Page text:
SYDNEY (AFP) –
Senior Cycling Australia official Stephen Hodge has resigned from the board after admitting taking performance-enhancing drugs during his professional riding career, according to CA.
Friday’s departure of vice-president Hodge with immediate effect follows former Olympian Matt White who was sacked on Wednesday by CA from its men’s road racing programme for his role in the far-reaching Lance Armstrong doping scandal.
CA said Hodge revealed in his resignation letter to the CA board and members that during a stage of his career as a professional cyclist he took performance-enhancing drugs.
“In light of the current circumstances Stephen has made it clear he doesn’t want a mistake he made two decades ago to affect the work of Cycling Australia to take the sport forward,” CA President Klaus Mueller said in a statement.
Hodge turned professional in 1987 and raced in the European peloton up until his retirement at the end of 1996.
He began his tenure on the board as the Chair of the Athlete’s Commission in June 1999 and in 2007 Hodge was elected vice-president of the board, a position he has held up to now.
Hodge said in a letter to the CA board and released by CA that during a stage of his career as a professional cyclist he took performance enhancing drugs — “a decision I am not proud of”.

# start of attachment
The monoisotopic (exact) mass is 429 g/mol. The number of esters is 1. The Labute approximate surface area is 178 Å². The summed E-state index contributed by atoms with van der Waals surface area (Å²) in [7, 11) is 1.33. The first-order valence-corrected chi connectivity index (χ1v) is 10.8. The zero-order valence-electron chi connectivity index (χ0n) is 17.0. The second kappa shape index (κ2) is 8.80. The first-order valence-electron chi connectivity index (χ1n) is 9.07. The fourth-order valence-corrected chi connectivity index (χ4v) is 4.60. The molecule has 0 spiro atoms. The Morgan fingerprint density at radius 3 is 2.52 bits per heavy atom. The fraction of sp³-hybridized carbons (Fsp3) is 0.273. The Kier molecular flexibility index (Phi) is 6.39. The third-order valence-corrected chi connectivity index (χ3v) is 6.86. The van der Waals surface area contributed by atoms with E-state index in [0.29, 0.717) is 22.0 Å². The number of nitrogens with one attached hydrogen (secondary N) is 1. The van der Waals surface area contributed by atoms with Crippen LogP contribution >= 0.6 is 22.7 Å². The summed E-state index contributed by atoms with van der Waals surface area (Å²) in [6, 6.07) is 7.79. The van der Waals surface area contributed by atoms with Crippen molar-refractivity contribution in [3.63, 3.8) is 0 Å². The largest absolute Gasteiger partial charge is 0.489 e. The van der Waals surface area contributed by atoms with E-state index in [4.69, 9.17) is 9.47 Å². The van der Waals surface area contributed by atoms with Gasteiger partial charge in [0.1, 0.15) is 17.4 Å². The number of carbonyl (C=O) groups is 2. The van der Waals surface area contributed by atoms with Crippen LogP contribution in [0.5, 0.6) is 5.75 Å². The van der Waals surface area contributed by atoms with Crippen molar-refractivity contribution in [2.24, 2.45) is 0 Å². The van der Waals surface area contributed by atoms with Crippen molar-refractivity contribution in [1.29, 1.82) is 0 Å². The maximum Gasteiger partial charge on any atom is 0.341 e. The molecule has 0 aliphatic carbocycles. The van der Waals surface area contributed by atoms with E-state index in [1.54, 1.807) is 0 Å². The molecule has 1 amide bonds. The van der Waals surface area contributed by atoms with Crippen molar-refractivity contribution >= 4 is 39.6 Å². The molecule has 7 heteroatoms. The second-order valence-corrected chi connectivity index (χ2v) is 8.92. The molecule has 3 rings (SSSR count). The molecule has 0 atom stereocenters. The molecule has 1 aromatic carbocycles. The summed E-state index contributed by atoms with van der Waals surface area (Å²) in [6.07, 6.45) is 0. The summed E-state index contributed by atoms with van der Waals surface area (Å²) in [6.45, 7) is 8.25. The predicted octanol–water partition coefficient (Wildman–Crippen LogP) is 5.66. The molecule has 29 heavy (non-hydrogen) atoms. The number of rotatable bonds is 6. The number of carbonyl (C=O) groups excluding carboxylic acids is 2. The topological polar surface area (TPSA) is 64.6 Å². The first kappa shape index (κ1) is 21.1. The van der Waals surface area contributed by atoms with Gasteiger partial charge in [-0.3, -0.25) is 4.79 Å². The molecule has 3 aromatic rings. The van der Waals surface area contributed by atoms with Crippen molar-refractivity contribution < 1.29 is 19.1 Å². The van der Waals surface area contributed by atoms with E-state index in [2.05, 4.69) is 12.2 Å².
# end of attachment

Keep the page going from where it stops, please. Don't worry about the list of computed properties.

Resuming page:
“I am sorry I did it. It was wrong. I apologise unreservedly to CA, my family, friends, colleagues and cycling fans,” he said.
Hodge said when he made CA aware of his situation he offered to resign and it was agreed that he would immediately stand aside from all CA board duties in advance of submitting a formal resignation.
“At no point have I been involved in any CA board meetings or discussions in relation to the termination of Matt White’s contract,” Hodge said in his letter.
Hodge becomes the second Australian cycling figure to admit to taking performance-enhancing drugs during their previous professional riding career.
White, 38, admitted last weekend that he was part of a strategy of doping when he rode on the Armstrong-led US Postal Service cycling team from 2001 to 2003.
He said he was stepping down from his jobs as the sports director of the emerging Australian professional team Orica-GreenEDGE and was subsequently sacked from his role in Cycling Australia’s men’s road racing programme.
White is currently facing an investigation by the Australian Sports Anti-Doping Authority (ASADA), which said this week it became aware of allegations of doping made against him by American cyclist Floyd Landis in 2010.